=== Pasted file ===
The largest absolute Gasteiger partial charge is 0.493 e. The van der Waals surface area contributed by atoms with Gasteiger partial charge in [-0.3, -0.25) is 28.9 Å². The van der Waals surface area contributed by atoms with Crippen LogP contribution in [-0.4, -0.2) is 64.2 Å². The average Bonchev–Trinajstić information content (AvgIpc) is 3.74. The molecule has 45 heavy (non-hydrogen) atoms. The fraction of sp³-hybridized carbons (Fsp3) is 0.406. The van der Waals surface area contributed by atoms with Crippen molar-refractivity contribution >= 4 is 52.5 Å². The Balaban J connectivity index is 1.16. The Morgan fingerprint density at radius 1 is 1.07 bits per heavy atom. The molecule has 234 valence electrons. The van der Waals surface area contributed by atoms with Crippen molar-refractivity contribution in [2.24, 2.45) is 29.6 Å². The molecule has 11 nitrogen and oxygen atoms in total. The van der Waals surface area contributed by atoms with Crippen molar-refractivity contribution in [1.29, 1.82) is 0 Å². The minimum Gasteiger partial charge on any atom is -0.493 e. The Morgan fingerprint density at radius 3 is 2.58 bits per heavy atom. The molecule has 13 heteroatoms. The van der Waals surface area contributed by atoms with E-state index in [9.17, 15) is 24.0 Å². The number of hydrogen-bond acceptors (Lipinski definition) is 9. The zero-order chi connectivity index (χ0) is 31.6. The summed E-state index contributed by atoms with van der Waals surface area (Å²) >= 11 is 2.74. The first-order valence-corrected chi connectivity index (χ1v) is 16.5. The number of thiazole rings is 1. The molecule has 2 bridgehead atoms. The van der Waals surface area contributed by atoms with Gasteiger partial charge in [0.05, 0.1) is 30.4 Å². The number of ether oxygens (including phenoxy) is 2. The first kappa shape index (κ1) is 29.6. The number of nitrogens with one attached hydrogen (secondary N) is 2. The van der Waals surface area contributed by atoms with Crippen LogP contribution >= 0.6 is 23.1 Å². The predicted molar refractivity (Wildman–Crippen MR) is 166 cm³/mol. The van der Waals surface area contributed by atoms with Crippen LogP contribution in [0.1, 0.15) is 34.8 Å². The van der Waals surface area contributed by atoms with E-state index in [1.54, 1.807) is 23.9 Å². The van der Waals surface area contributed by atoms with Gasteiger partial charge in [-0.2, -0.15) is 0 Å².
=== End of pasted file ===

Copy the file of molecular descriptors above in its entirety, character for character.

The largest absolute Gasteiger partial charge is 0.493 e. The van der Waals surface area contributed by atoms with Gasteiger partial charge in [-0.3, -0.25) is 28.9 Å². The van der Waals surface area contributed by atoms with Crippen LogP contribution in [-0.4, -0.2) is 64.2 Å². The average Bonchev–Trinajstić information content (AvgIpc) is 3.74. The molecule has 45 heavy (non-hydrogen) atoms. The fraction of sp³-hybridized carbons (Fsp3) is 0.406. The van der Waals surface area contributed by atoms with Crippen molar-refractivity contribution >= 4 is 52.5 Å². The Balaban J connectivity index is 1.16. The Morgan fingerprint density at radius 1 is 1.07 bits per heavy atom. The molecule has 234 valence electrons. The van der Waals surface area contributed by atoms with Crippen molar-refractivity contribution in [2.24, 2.45) is 29.6 Å². The molecule has 11 nitrogen and oxygen atoms in total. The van der Waals surface area contributed by atoms with Crippen molar-refractivity contribution in [1.29, 1.82) is 0 Å². The minimum Gasteiger partial charge on any atom is -0.493 e. The Morgan fingerprint density at radius 3 is 2.58 bits per heavy atom. The molecule has 13 heteroatoms. The van der Waals surface area contributed by atoms with E-state index in [9.17, 15) is 24.0 Å². The number of hydrogen-bond acceptors (Lipinski definition) is 9. The zero-order chi connectivity index (χ0) is 31.6. The summed E-state index contributed by atoms with van der Waals surface area (Å²) >= 11 is 2.74. The first-order valence-corrected chi connectivity index (χ1v) is 16.5. The number of thiazole rings is 1. The molecule has 2 bridgehead atoms. The van der Waals surface area contributed by atoms with Gasteiger partial charge in [0.05, 0.1) is 30.4 Å². The number of ether oxygens (including phenoxy) is 2. The first kappa shape index (κ1) is 29.6. The number of nitrogens with one attached hydrogen (secondary N) is 2. The van der Waals surface area contributed by atoms with Crippen LogP contribution >= 0.6 is 23.1 Å². The predicted molar refractivity (Wildman–Crippen MR) is 166 cm³/mol. The van der Waals surface area contributed by atoms with Crippen LogP contribution in [0.1, 0.15) is 34.8 Å². The van der Waals surface area contributed by atoms with E-state index in [1.54, 1.807) is 23.9 Å². The van der Waals surface area contributed by atoms with Gasteiger partial charge in [-0.2, -0.15) is 0 Å².